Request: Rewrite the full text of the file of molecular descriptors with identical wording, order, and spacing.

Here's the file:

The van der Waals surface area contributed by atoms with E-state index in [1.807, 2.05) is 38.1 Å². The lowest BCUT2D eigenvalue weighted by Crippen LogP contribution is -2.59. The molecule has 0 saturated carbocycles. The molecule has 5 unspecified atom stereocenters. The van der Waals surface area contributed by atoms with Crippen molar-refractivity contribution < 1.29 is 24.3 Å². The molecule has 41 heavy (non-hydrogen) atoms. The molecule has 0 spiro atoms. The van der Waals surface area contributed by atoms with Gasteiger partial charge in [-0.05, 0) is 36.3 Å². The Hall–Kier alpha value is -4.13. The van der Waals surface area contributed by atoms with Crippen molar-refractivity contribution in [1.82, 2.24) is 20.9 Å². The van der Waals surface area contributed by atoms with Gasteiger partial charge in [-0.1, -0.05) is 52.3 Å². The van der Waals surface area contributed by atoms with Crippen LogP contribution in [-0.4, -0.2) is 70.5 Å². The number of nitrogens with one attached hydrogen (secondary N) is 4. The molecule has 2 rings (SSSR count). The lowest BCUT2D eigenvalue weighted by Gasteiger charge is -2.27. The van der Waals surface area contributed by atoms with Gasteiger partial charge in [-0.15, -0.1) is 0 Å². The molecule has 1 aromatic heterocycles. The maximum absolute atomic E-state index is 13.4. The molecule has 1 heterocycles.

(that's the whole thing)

The van der Waals surface area contributed by atoms with E-state index in [1.807, 2.05) is 38.1 Å². The lowest BCUT2D eigenvalue weighted by Crippen LogP contribution is -2.59. The molecule has 0 saturated carbocycles. The molecule has 5 unspecified atom stereocenters. The van der Waals surface area contributed by atoms with Crippen molar-refractivity contribution < 1.29 is 24.3 Å². The molecule has 41 heavy (non-hydrogen) atoms. The molecule has 0 spiro atoms. The van der Waals surface area contributed by atoms with Gasteiger partial charge in [-0.05, 0) is 36.3 Å². The Hall–Kier alpha value is -4.13. The van der Waals surface area contributed by atoms with Crippen molar-refractivity contribution in [1.82, 2.24) is 20.9 Å². The van der Waals surface area contributed by atoms with Gasteiger partial charge in [-0.1, -0.05) is 52.3 Å². The van der Waals surface area contributed by atoms with Crippen LogP contribution in [-0.4, -0.2) is 70.5 Å². The number of nitrogens with one attached hydrogen (secondary N) is 4. The molecule has 2 rings (SSSR count). The lowest BCUT2D eigenvalue weighted by Gasteiger charge is -2.27. The van der Waals surface area contributed by atoms with Gasteiger partial charge in [-0.15, -0.1) is 0 Å². The molecule has 1 aromatic heterocycles. The maximum absolute atomic E-state index is 13.4. The molecule has 1 heterocycles.